Table 1

Maximum evolution times (tmax, ms) and spectral width (sw, kHz) used for acquisition of spectra for B. subtilis RNA polymerase δ subunit

 

5D HACA(N)CONH

5D HNCOCACB

5D (H)NCO(NCA)CONH

6D (H)NCO(N)CACONH

5D (HACA)CON(CA)CONH

Number of points

1,000

1,300

1,570

1,000

770

Experiment duration (h)

23.0

29.5

36.0

45.5

17.5

sw1

4

14

2.8

2.8

3.8

sw2

6.2

14

3

3

3

sw3

3

3

3

6.2

3

sw4

2.8

2.8

2.8

3

3.8

sw5

n.a.

n.a.

n.a.

2.8

n.a.

t1max

20

10

50

50

50

t2max

10

10

45

45

45

t3max

45

45

45

28.6

45

t4max

75

75

75

45

75

t5max

n.a.

n.a.

n.a.

75

n.a.

Sampling density versus conventional

7.11 × 10−6

2.34 × 10−6

2.93 × 10−6

1.05 × 10−8

7.80 × 10−7

The pulse sequences were written using own-developed programming library. The resulting spectra were analyzed using the SPARKY software (Goddard and Kneller 2002). The pulse sequence code for Agilent spectrometers as well as the SMFT software used for data processing are available from the authors upon request.

Results and discussion

The first two pulse sequences (5D HACA(N)CONH and 5D (HACA)CON(CA)CONH) are depicted schematically in Figs. 2a and 3a, respectively, and the corresponding coherence transfer pathways are given in Figs. 2b and 3b. Both experiments employ equilibrium magnetization of HA protons. This allows identifying certain chemical shifts of the proline residues whose successors’ amide protons are detected. In both experiments, the effective separation of F1/F2 cross-sections is obtained due to the good peak separation in CO–N subspectra. In the HACA(N)CONH experiment, the sequential connectivities may be obtained from 1HA and 13CA chemical shifts, which approach usually fails in the case of IDPs due to poor peak separation. On the other hand, the (HACA)CON(CA)CONH spectra allow, at the expense of additional coherence transfer steps, finding of connectivities with the use 13CO and 15N frequencies that are more uniformly distributed over the entire spectral band and therefore are more suitable for the studies of IDPs. This experiment requires extension of the spectral width in the first two dimensions to accommodate correlations of proline residues. In Figs. 2c and 3c we show an example of 2D cross-sections for the I118-L123 fragment of the disordered part of δ subunit of B. subtilis RNA polymerase.
Fig. 2

5D HACA(N)CONH technique. (a) Pulse sequence, 1H, 13CA, and 15N evolution is in semi-constant-time mode: ai = (ti + Δ)/2, bi = ti(1−Δ/timax)/2, ci = Δ(1−ti/timax)/2 (where Δ stands for coherence transfer delays listed below, ti is the evolution time in ith dimension, and timax is maximal length of the evolution time delay). Delays were set as follows: Δ’H-C = 2.6 ms, ΔCA-N = 28.0 ms, ΔCA-N-CO = 28.0 ms, ΔN-CO = 28.0 ms, and ΔN-H = 5.4 ms. The four-step phase cycle was used: ϕ1 = x, −x, ϕ2 = 2x, 2(−x) and Rec = ϕ1 + ϕ2. Simultaneous inversion of CA and CO spins was achieved using 6-element composite pulse (Shaka 1985). The coherence selection gradients (marked xyz) were applied at the magic angle. The phase ψ was inverted simultaneously with the last gradient pulse. (b) Coherence transfer in the peptide chain. HN, N, and CO frequencies (filled rectangles) are ‘fixed’ for Fourier transform. Frames for HA and CA indicate the dimensions of 2D cross-sections obtained by SMFT procedure. (c) 2D spectral planes for the δ subunit of B. subtilis RNA polymerase, which were obtained by SMFT procedure performed on the 5D randomly sampled signal (Poisson disk sampling) with ‘fixed’ frequencies obtained from 3D HNCO peak list. Each cross-section contains two cross-peaks: for’fixed’ HiN, Ni and COi−1, the peaks correspond to HAi–CAi and HAi−1–CAi−1 correlations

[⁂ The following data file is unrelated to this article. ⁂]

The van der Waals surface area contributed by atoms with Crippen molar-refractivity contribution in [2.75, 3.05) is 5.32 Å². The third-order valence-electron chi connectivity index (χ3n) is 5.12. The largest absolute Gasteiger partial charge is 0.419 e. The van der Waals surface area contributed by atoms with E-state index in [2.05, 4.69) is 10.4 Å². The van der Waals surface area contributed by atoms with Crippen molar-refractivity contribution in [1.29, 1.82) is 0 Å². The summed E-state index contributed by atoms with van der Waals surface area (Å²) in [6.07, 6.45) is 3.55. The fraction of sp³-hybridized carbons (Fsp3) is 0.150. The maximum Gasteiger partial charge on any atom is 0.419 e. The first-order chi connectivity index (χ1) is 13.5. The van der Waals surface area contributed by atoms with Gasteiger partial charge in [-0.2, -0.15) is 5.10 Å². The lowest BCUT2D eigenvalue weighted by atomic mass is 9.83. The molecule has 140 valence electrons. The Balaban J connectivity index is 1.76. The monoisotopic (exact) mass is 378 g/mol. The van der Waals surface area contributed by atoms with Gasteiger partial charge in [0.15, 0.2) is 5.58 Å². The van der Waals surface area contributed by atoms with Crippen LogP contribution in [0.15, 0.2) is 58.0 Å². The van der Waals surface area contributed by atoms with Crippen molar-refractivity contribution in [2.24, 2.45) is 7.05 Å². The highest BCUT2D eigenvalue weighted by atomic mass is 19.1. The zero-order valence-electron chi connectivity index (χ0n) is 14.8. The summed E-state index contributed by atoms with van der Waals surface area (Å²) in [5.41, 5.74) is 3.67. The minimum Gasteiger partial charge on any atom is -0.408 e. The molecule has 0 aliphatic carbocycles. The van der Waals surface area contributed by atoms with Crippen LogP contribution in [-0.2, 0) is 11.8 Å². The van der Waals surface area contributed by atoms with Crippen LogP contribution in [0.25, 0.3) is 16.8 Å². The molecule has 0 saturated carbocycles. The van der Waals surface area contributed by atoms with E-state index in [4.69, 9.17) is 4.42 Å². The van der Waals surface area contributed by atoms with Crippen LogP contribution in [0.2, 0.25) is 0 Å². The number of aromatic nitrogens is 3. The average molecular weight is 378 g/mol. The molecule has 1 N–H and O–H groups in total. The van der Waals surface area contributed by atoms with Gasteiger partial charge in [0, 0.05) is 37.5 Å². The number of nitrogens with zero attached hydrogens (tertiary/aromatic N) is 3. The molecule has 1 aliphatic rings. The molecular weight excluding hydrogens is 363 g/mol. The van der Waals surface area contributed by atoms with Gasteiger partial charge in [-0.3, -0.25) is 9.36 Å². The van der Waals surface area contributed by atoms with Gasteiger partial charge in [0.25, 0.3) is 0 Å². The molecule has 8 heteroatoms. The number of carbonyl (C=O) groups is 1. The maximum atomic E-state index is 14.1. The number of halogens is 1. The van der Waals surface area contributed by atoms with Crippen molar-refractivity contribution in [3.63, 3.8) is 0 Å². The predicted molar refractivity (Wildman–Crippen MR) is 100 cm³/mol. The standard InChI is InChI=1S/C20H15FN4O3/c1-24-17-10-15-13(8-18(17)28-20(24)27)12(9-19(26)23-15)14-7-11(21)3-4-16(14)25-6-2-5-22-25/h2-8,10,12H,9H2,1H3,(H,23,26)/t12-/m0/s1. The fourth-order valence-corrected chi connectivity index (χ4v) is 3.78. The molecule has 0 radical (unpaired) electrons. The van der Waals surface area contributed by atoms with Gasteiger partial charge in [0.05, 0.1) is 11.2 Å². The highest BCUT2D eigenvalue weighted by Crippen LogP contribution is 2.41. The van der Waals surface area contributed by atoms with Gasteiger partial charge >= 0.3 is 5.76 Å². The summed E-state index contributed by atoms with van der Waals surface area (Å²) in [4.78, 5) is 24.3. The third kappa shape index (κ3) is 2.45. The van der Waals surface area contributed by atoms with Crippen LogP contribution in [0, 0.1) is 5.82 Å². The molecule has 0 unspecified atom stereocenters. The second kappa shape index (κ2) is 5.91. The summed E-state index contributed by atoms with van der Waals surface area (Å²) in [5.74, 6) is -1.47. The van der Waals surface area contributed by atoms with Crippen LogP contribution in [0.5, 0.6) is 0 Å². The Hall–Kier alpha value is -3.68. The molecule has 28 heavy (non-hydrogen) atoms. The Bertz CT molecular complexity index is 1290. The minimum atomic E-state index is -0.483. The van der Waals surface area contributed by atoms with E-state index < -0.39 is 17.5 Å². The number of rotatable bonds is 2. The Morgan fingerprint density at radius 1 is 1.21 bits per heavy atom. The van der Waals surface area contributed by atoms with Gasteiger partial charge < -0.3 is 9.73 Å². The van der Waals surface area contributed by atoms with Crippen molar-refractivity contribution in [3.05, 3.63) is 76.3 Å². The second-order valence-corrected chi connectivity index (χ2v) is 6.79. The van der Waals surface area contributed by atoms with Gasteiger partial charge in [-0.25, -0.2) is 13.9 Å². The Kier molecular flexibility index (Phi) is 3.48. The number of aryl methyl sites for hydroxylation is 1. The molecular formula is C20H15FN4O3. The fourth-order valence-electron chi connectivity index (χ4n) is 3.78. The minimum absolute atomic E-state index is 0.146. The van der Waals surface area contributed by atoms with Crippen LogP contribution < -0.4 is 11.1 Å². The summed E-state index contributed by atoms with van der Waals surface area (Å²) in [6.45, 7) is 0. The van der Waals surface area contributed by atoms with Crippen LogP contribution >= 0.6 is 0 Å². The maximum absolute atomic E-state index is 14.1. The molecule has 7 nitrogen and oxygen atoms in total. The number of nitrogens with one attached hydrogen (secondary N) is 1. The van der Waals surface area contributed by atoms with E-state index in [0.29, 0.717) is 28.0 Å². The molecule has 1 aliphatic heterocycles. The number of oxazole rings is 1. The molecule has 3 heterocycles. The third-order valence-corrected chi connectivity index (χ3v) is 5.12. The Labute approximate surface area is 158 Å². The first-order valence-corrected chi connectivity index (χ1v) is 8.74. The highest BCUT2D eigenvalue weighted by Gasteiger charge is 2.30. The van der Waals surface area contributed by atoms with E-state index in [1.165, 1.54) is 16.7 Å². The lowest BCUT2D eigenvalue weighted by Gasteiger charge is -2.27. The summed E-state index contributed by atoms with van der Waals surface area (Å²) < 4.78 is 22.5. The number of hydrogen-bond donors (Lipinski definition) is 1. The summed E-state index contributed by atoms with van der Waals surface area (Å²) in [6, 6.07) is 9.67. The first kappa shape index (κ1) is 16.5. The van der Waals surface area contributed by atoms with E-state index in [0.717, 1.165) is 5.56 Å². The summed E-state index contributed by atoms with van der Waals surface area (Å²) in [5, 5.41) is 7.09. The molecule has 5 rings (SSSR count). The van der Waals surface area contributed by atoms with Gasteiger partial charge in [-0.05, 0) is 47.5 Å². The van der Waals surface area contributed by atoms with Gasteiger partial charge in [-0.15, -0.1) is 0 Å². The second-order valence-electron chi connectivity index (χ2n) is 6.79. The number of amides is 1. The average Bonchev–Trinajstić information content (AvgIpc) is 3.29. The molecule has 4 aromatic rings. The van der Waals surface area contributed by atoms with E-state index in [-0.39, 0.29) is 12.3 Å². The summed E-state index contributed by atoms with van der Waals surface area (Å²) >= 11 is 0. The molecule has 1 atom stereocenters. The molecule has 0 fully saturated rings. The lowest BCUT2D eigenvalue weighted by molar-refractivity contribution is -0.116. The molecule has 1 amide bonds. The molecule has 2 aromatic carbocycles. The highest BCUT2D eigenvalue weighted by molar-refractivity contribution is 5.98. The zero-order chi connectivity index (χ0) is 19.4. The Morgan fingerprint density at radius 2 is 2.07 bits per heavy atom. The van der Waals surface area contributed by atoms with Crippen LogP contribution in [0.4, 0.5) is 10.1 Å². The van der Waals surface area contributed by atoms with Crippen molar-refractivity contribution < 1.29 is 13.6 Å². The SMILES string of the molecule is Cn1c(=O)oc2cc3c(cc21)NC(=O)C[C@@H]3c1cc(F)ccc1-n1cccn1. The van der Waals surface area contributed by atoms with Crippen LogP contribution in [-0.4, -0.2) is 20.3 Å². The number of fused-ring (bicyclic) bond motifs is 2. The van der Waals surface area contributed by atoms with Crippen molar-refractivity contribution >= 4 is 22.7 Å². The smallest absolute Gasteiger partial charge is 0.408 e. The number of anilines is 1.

Fig. 3

5D (HACA)CON(CA)CONH technique. (a) Pulse sequence, 15N (in t2 and t4) and 13CO (in t1 and t3) evolution is in semi-constant-time mode: ai = (ti + Δ)/2, bi = ti(1−Δ/timax)/2, ci = Δ(1−ti/timax)/2 (where Δ stands for coherence transfer delays listed below, ti is the evolution time in ith dimension, and timax is maximal length of the evolution time delay). Delays were set as follows: ΔH-C = 3.7 ms, Δ’H-C = 2.6 ms, ΔCA-CO = 6.8 ms, ΔCA-N = 28.0 ms, ΔCA-N-CO = 28.0 ms, ΔN-CO = 28.0 ms, ΔN-H = 5.4 ms. The four-step phase cycle was used: ϕ1 = x, −x, ϕ2 = 2x, 2(−x) and Rec = ϕ1 + ϕ2. Simultaneous inversion of CA and CO spins was achieved using 6-element composite pulse (Shaka 1985). The coherence selection gradients (marked by xyz) were applied at the magic angle. The phase ψ was inverted simultaneously with the last gradient pulse. (b) Coherence transfer in the peptide chain. HN, N, and CO frequencies (filled rectangles) are ‘fixed’ for Fourier transform. Frames for N and CO indicate the dimensions of 2D cross-sections obtained by SMFT procedure. (c) 2D spectral planes for the δ subunit of B. subtilis RNA polymerase, which were obtained by SMFT procedure performed on the 5D randomly sampled signal (Poisson disk sampling) with ‘fixed’ frequencies obtained from 3D HNCO peak list. Each cross-section contains two cross-peaks: for ‘fixed’ HiN, Ni and COi−1 the peaks correspond to Ni-COi−1 and Ni−1-COi−2 correlations

The out-and-back 5D HNCOCACB experiment shown in Fig. 4 correlates 1HiN, 15Ni, 13COi−1 with 13CA i−1 and 13CB i−1 chemical shifts. Contrary to the established CBCANH, CBCA(CO)NH and HNCACB experiments (Grzesiek and Bax 1992a, 1992b, 1993; Wittekind and Müller 1993), the CA and CB evolutions are performed in separate dimensions. This allows to increase the CA-CB coupling evolution delay to 0.5/JCACB and therefore, to double (providing one ignores the relaxation) the sensitivity, which in the case of IDPs compensates for the extended pulse sequence. Although this sequence does not provide sequential connectivities, it allows to assign CA and CB chemical shifts and to identify a.a. residues by comparing the respective chemical shifts with typical values for each amino acid.
Fig. 4